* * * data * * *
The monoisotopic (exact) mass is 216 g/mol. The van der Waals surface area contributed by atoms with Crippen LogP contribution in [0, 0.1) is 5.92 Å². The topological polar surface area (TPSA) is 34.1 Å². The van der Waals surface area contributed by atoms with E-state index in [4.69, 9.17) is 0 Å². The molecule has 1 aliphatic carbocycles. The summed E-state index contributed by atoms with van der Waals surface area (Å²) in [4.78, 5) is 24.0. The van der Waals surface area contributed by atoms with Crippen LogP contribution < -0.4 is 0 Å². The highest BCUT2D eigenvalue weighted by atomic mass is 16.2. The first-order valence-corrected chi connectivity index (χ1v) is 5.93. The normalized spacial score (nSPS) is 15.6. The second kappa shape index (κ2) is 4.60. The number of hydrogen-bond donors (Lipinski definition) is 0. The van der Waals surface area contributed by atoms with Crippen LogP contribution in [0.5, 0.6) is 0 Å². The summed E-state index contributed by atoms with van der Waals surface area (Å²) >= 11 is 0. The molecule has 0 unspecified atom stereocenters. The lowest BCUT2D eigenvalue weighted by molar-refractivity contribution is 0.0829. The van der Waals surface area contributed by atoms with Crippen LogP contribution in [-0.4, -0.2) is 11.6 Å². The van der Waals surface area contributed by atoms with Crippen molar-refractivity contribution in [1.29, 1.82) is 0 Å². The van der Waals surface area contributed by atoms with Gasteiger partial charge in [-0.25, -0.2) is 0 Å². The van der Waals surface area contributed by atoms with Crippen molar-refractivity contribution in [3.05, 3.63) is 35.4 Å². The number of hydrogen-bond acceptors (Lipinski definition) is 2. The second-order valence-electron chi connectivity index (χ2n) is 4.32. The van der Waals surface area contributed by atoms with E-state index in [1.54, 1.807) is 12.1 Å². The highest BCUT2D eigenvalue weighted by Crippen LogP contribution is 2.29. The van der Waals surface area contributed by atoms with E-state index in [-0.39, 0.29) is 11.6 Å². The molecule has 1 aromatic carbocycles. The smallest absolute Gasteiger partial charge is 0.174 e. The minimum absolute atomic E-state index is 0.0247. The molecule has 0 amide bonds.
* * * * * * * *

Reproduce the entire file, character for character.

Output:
The monoisotopic (exact) mass is 216 g/mol. The van der Waals surface area contributed by atoms with Crippen LogP contribution in [0, 0.1) is 5.92 Å². The topological polar surface area (TPSA) is 34.1 Å². The van der Waals surface area contributed by atoms with E-state index in [4.69, 9.17) is 0 Å². The molecule has 1 aliphatic carbocycles. The summed E-state index contributed by atoms with van der Waals surface area (Å²) in [4.78, 5) is 24.0. The van der Waals surface area contributed by atoms with Crippen LogP contribution < -0.4 is 0 Å². The highest BCUT2D eigenvalue weighted by atomic mass is 16.2. The first-order valence-corrected chi connectivity index (χ1v) is 5.93. The normalized spacial score (nSPS) is 15.6. The second kappa shape index (κ2) is 4.60. The number of hydrogen-bond donors (Lipinski definition) is 0. The van der Waals surface area contributed by atoms with Crippen LogP contribution in [0.5, 0.6) is 0 Å². The summed E-state index contributed by atoms with van der Waals surface area (Å²) >= 11 is 0. The molecule has 0 unspecified atom stereocenters. The lowest BCUT2D eigenvalue weighted by molar-refractivity contribution is 0.0829. The van der Waals surface area contributed by atoms with Crippen LogP contribution in [-0.4, -0.2) is 11.6 Å². The van der Waals surface area contributed by atoms with Crippen molar-refractivity contribution in [1.29, 1.82) is 0 Å². The van der Waals surface area contributed by atoms with Gasteiger partial charge in [-0.25, -0.2) is 0 Å². The van der Waals surface area contributed by atoms with Crippen molar-refractivity contribution in [3.05, 3.63) is 35.4 Å². The number of hydrogen-bond acceptors (Lipinski definition) is 2. The second-order valence-electron chi connectivity index (χ2n) is 4.32. The van der Waals surface area contributed by atoms with E-state index in [1.54, 1.807) is 12.1 Å². The highest BCUT2D eigenvalue weighted by Crippen LogP contribution is 2.29. The van der Waals surface area contributed by atoms with E-state index in [-0.39, 0.29) is 11.6 Å². The molecule has 1 aromatic carbocycles. The smallest absolute Gasteiger partial charge is 0.174 e. The minimum absolute atomic E-state index is 0.0247. The molecule has 0 amide bonds.